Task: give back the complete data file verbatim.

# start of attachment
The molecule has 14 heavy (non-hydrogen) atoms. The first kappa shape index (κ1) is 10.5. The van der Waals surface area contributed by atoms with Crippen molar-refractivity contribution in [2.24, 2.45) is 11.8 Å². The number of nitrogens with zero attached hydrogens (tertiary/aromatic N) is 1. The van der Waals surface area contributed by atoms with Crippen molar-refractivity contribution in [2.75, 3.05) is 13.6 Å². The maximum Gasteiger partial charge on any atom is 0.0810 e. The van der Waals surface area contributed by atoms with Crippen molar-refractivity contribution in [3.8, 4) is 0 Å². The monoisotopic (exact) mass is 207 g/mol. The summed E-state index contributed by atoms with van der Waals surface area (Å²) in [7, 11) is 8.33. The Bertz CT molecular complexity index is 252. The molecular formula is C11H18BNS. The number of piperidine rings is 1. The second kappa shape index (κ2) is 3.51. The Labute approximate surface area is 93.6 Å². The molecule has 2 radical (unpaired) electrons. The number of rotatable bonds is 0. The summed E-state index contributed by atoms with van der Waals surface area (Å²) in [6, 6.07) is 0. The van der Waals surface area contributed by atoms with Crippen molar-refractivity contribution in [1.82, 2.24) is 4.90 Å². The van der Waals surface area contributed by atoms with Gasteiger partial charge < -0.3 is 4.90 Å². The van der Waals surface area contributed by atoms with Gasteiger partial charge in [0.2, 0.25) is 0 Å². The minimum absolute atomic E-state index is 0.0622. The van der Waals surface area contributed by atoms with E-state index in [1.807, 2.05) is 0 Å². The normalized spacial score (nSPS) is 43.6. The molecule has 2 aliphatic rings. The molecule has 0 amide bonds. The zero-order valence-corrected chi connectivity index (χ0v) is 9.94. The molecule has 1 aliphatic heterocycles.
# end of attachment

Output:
The molecule has 14 heavy (non-hydrogen) atoms. The first kappa shape index (κ1) is 10.5. The van der Waals surface area contributed by atoms with Crippen molar-refractivity contribution in [2.24, 2.45) is 11.8 Å². The number of nitrogens with zero attached hydrogens (tertiary/aromatic N) is 1. The van der Waals surface area contributed by atoms with Crippen molar-refractivity contribution in [2.75, 3.05) is 13.6 Å². The maximum Gasteiger partial charge on any atom is 0.0810 e. The van der Waals surface area contributed by atoms with Crippen molar-refractivity contribution in [3.8, 4) is 0 Å². The monoisotopic (exact) mass is 207 g/mol. The summed E-state index contributed by atoms with van der Waals surface area (Å²) in [7, 11) is 8.33. The Bertz CT molecular complexity index is 252. The molecular formula is C11H18BNS. The number of piperidine rings is 1. The second kappa shape index (κ2) is 3.51. The Labute approximate surface area is 93.6 Å². The molecule has 2 radical (unpaired) electrons. The number of rotatable bonds is 0. The summed E-state index contributed by atoms with van der Waals surface area (Å²) in [6, 6.07) is 0. The van der Waals surface area contributed by atoms with Crippen molar-refractivity contribution in [1.82, 2.24) is 4.90 Å². The van der Waals surface area contributed by atoms with Gasteiger partial charge < -0.3 is 4.90 Å². The van der Waals surface area contributed by atoms with Gasteiger partial charge in [0.2, 0.25) is 0 Å². The minimum absolute atomic E-state index is 0.0622. The van der Waals surface area contributed by atoms with E-state index in [1.807, 2.05) is 0 Å². The normalized spacial score (nSPS) is 43.6. The molecule has 2 aliphatic rings. The molecule has 0 amide bonds. The zero-order valence-corrected chi connectivity index (χ0v) is 9.94. The molecule has 1 aliphatic heterocycles.